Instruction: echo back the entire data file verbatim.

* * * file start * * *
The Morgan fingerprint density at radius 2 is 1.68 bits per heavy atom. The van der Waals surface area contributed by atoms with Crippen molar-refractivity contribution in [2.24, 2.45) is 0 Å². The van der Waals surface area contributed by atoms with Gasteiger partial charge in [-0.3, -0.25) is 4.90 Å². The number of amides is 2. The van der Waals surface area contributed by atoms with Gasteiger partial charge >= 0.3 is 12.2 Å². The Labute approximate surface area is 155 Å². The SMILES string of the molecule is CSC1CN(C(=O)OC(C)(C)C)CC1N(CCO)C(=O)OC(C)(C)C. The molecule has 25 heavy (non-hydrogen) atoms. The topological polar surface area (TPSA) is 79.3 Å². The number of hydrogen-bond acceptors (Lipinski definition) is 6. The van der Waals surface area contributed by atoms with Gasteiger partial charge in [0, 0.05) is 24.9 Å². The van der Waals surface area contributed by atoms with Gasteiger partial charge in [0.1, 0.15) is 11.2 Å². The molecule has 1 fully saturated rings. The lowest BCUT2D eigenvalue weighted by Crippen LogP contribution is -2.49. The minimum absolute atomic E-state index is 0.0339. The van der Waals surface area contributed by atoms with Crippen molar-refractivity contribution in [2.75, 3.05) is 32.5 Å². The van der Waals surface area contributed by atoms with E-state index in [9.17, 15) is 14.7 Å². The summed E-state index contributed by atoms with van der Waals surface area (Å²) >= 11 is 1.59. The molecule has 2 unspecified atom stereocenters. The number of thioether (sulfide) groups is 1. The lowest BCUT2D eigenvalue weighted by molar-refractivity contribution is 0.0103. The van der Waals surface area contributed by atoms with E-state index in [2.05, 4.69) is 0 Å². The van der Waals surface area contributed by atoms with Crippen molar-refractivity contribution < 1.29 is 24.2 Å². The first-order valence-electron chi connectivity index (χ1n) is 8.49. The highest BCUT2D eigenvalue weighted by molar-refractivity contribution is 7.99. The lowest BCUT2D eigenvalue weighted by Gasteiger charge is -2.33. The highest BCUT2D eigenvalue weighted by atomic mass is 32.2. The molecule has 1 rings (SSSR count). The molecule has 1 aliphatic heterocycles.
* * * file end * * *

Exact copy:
The Morgan fingerprint density at radius 2 is 1.68 bits per heavy atom. The van der Waals surface area contributed by atoms with Crippen molar-refractivity contribution in [2.24, 2.45) is 0 Å². The van der Waals surface area contributed by atoms with Gasteiger partial charge in [-0.3, -0.25) is 4.90 Å². The number of amides is 2. The van der Waals surface area contributed by atoms with Gasteiger partial charge >= 0.3 is 12.2 Å². The Labute approximate surface area is 155 Å². The SMILES string of the molecule is CSC1CN(C(=O)OC(C)(C)C)CC1N(CCO)C(=O)OC(C)(C)C. The molecule has 25 heavy (non-hydrogen) atoms. The topological polar surface area (TPSA) is 79.3 Å². The number of hydrogen-bond acceptors (Lipinski definition) is 6. The van der Waals surface area contributed by atoms with Gasteiger partial charge in [0, 0.05) is 24.9 Å². The van der Waals surface area contributed by atoms with Gasteiger partial charge in [0.1, 0.15) is 11.2 Å². The molecule has 1 fully saturated rings. The lowest BCUT2D eigenvalue weighted by Crippen LogP contribution is -2.49. The minimum absolute atomic E-state index is 0.0339. The van der Waals surface area contributed by atoms with Crippen molar-refractivity contribution in [2.75, 3.05) is 32.5 Å². The van der Waals surface area contributed by atoms with E-state index in [9.17, 15) is 14.7 Å². The summed E-state index contributed by atoms with van der Waals surface area (Å²) >= 11 is 1.59. The molecule has 2 unspecified atom stereocenters. The number of thioether (sulfide) groups is 1. The lowest BCUT2D eigenvalue weighted by molar-refractivity contribution is 0.0103. The van der Waals surface area contributed by atoms with E-state index in [2.05, 4.69) is 0 Å². The van der Waals surface area contributed by atoms with Crippen molar-refractivity contribution < 1.29 is 24.2 Å². The first-order valence-electron chi connectivity index (χ1n) is 8.49. The highest BCUT2D eigenvalue weighted by molar-refractivity contribution is 7.99. The lowest BCUT2D eigenvalue weighted by Gasteiger charge is -2.33. The highest BCUT2D eigenvalue weighted by atomic mass is 32.2. The molecule has 1 rings (SSSR count). The molecule has 1 aliphatic heterocycles.